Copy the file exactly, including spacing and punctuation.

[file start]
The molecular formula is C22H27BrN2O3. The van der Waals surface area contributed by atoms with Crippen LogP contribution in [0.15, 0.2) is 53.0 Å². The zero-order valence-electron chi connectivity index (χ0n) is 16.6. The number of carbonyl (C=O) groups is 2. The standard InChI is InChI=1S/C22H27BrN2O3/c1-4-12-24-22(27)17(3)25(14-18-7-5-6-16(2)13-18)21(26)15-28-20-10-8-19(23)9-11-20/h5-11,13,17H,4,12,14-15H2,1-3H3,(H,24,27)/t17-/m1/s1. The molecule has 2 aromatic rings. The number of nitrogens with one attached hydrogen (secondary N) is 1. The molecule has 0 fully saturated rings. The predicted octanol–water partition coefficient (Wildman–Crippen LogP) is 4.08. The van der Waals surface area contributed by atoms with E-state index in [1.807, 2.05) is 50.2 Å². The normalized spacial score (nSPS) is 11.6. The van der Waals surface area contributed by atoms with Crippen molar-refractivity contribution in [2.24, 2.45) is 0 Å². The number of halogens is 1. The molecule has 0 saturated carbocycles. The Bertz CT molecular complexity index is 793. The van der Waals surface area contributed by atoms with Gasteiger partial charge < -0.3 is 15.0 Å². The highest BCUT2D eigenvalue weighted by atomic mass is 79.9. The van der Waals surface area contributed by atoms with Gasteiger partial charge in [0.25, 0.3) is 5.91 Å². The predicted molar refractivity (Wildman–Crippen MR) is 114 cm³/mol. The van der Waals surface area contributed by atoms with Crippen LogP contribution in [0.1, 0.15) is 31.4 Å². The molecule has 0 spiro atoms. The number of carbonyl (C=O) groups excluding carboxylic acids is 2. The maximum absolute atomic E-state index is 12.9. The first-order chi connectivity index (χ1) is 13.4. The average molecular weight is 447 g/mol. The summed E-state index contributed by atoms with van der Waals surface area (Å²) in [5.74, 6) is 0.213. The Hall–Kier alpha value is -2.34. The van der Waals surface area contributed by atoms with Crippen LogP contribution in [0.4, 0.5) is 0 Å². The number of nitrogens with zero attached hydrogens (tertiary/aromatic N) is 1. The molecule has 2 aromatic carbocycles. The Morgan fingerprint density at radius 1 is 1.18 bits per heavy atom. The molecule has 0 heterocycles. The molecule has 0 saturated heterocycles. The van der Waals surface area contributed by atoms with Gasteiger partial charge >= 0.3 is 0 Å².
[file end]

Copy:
The molecular formula is C22H27BrN2O3. The van der Waals surface area contributed by atoms with Crippen LogP contribution in [0.15, 0.2) is 53.0 Å². The zero-order valence-electron chi connectivity index (χ0n) is 16.6. The number of carbonyl (C=O) groups is 2. The standard InChI is InChI=1S/C22H27BrN2O3/c1-4-12-24-22(27)17(3)25(14-18-7-5-6-16(2)13-18)21(26)15-28-20-10-8-19(23)9-11-20/h5-11,13,17H,4,12,14-15H2,1-3H3,(H,24,27)/t17-/m1/s1. The molecule has 2 aromatic rings. The number of nitrogens with one attached hydrogen (secondary N) is 1. The molecule has 0 fully saturated rings. The predicted octanol–water partition coefficient (Wildman–Crippen LogP) is 4.08. The van der Waals surface area contributed by atoms with E-state index in [1.807, 2.05) is 50.2 Å². The normalized spacial score (nSPS) is 11.6. The van der Waals surface area contributed by atoms with Crippen molar-refractivity contribution in [2.24, 2.45) is 0 Å². The number of halogens is 1. The molecule has 0 saturated carbocycles. The Bertz CT molecular complexity index is 793. The van der Waals surface area contributed by atoms with Gasteiger partial charge < -0.3 is 15.0 Å². The highest BCUT2D eigenvalue weighted by atomic mass is 79.9. The van der Waals surface area contributed by atoms with Gasteiger partial charge in [0.25, 0.3) is 5.91 Å². The predicted molar refractivity (Wildman–Crippen MR) is 114 cm³/mol. The van der Waals surface area contributed by atoms with Crippen LogP contribution in [0.1, 0.15) is 31.4 Å². The molecule has 0 spiro atoms. The number of carbonyl (C=O) groups excluding carboxylic acids is 2. The maximum absolute atomic E-state index is 12.9. The first-order chi connectivity index (χ1) is 13.4. The average molecular weight is 447 g/mol. The summed E-state index contributed by atoms with van der Waals surface area (Å²) in [5.74, 6) is 0.213. The Hall–Kier alpha value is -2.34. The van der Waals surface area contributed by atoms with Crippen LogP contribution in [0.4, 0.5) is 0 Å². The number of nitrogens with zero attached hydrogens (tertiary/aromatic N) is 1. The molecule has 2 aromatic carbocycles. The Morgan fingerprint density at radius 1 is 1.18 bits per heavy atom. The molecule has 0 heterocycles. The molecule has 0 saturated heterocycles. The van der Waals surface area contributed by atoms with Gasteiger partial charge >= 0.3 is 0 Å².